Secondly, to get the concept of CDIT (Creative, Digital and IT) understood and recognised as a sector. It sounds a bit irrelevant what acronym is used to describe the sector, but we argue that digital at its best is about a whole range of interactions with technology and with culture, design and the arts and that it can’t really be defined or measured outside of those crucial relationships and connections. This connectivity can deliver significant social and economic value to the individuals and businesses involved as well as to the UK as a whole and helps access real resources to support clusters like Brighton.

CDT clusters like ours are composed of active and imaginative individuals, businesses and organisations working across boundaries and it’s only through those relationships that value is actually being created and can be understood – its real people and in a real context. So, it’s about supporting and giving momentum to those existing informal, semi-formal and formal ways of working and thinking rather than imposing a top down model of how you think things need to operate (the usual government approach).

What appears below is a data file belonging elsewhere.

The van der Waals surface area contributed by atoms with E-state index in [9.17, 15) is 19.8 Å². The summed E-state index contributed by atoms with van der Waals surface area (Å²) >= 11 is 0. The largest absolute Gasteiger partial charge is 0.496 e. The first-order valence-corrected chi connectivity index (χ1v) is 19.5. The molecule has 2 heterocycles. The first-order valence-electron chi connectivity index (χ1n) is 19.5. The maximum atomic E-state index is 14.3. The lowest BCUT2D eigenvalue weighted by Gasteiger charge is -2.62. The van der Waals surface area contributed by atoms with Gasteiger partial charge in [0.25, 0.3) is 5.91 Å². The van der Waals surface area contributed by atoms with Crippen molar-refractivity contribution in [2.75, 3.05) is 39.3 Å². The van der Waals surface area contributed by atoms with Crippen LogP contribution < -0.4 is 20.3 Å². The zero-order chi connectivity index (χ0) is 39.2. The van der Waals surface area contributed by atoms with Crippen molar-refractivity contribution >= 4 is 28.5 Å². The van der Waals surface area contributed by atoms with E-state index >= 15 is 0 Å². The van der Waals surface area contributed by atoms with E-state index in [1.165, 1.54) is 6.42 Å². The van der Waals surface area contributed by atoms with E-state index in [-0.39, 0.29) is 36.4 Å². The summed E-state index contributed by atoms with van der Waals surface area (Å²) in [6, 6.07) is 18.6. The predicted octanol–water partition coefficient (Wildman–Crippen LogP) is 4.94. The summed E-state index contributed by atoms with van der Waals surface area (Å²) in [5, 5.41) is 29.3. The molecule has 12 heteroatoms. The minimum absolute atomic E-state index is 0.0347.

Third, we agreed to support Transformational Digital Infrastructure as a more useful way of developing an infrastructure model than the current sole emphasis on superfast broadband.

The ‘three pillars’ of Transformational Digital Infrastructure (www.shaunfensom.com/node/5)are end-user networks to create the market; hubs to concentrate and aggregate demand for connectivity and hosting; and backhaul connections between them. This approach supports the idea that we can generate opportunities for businesses at all layers, not just at the top content and service layers. The process of setting up and operating connectivity and hosting is as much a part of the opportunity as the benefit of the services.

Shaun Fensom, chair of Manchester’s Digital and also on the One Digital steering group, explains it like this: